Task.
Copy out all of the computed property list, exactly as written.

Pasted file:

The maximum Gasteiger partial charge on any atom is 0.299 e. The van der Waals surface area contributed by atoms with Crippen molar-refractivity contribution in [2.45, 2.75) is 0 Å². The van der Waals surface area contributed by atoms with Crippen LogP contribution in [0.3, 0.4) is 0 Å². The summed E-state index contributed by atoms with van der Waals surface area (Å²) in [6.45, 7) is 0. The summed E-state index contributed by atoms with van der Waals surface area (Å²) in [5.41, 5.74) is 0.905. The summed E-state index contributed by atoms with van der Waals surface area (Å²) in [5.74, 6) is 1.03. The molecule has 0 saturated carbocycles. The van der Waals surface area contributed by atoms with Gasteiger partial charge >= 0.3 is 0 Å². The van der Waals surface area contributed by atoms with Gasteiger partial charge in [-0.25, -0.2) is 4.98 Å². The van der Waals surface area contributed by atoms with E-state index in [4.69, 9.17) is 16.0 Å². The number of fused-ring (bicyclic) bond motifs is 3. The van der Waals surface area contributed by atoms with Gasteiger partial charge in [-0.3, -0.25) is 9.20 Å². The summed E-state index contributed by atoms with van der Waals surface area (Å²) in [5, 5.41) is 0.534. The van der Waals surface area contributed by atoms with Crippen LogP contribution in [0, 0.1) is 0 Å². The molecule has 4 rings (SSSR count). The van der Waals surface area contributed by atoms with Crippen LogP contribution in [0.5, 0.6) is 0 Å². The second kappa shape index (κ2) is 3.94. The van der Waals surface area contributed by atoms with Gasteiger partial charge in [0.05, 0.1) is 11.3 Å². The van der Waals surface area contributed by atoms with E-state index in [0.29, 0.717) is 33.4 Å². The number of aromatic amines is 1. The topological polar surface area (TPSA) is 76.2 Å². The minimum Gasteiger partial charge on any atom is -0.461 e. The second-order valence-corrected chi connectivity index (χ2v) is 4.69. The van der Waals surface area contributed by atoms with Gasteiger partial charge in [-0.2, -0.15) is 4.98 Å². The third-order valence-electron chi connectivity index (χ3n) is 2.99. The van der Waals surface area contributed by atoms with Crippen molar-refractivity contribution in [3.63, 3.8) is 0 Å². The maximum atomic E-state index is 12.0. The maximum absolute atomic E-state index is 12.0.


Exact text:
The maximum Gasteiger partial charge on any atom is 0.299 e. The van der Waals surface area contributed by atoms with Crippen molar-refractivity contribution in [2.45, 2.75) is 0 Å². The van der Waals surface area contributed by atoms with Crippen LogP contribution in [0.3, 0.4) is 0 Å². The summed E-state index contributed by atoms with van der Waals surface area (Å²) in [6.45, 7) is 0. The summed E-state index contributed by atoms with van der Waals surface area (Å²) in [5.41, 5.74) is 0.905. The summed E-state index contributed by atoms with van der Waals surface area (Å²) in [5.74, 6) is 1.03. The molecule has 0 saturated carbocycles. The van der Waals surface area contributed by atoms with Gasteiger partial charge >= 0.3 is 0 Å². The van der Waals surface area contributed by atoms with Gasteiger partial charge in [-0.25, -0.2) is 4.98 Å². The van der Waals surface area contributed by atoms with E-state index in [4.69, 9.17) is 16.0 Å². The number of fused-ring (bicyclic) bond motifs is 3. The van der Waals surface area contributed by atoms with Gasteiger partial charge in [-0.3, -0.25) is 9.20 Å². The summed E-state index contributed by atoms with van der Waals surface area (Å²) in [5, 5.41) is 0.534. The van der Waals surface area contributed by atoms with Crippen LogP contribution in [0, 0.1) is 0 Å². The molecule has 4 rings (SSSR count). The van der Waals surface area contributed by atoms with Crippen LogP contribution in [0.5, 0.6) is 0 Å². The second kappa shape index (κ2) is 3.94. The van der Waals surface area contributed by atoms with Gasteiger partial charge in [0.05, 0.1) is 11.3 Å². The van der Waals surface area contributed by atoms with E-state index in [0.29, 0.717) is 33.4 Å². The number of aromatic amines is 1. The topological polar surface area (TPSA) is 76.2 Å². The minimum Gasteiger partial charge on any atom is -0.461 e. The second-order valence-corrected chi connectivity index (χ2v) is 4.69. The van der Waals surface area contributed by atoms with Gasteiger partial charge in [-0.2, -0.15) is 4.98 Å². The third-order valence-electron chi connectivity index (χ3n) is 2.99. The van der Waals surface area contributed by atoms with Crippen molar-refractivity contribution in [3.63, 3.8) is 0 Å². The maximum atomic E-state index is 12.0. The maximum absolute atomic E-state index is 12.0.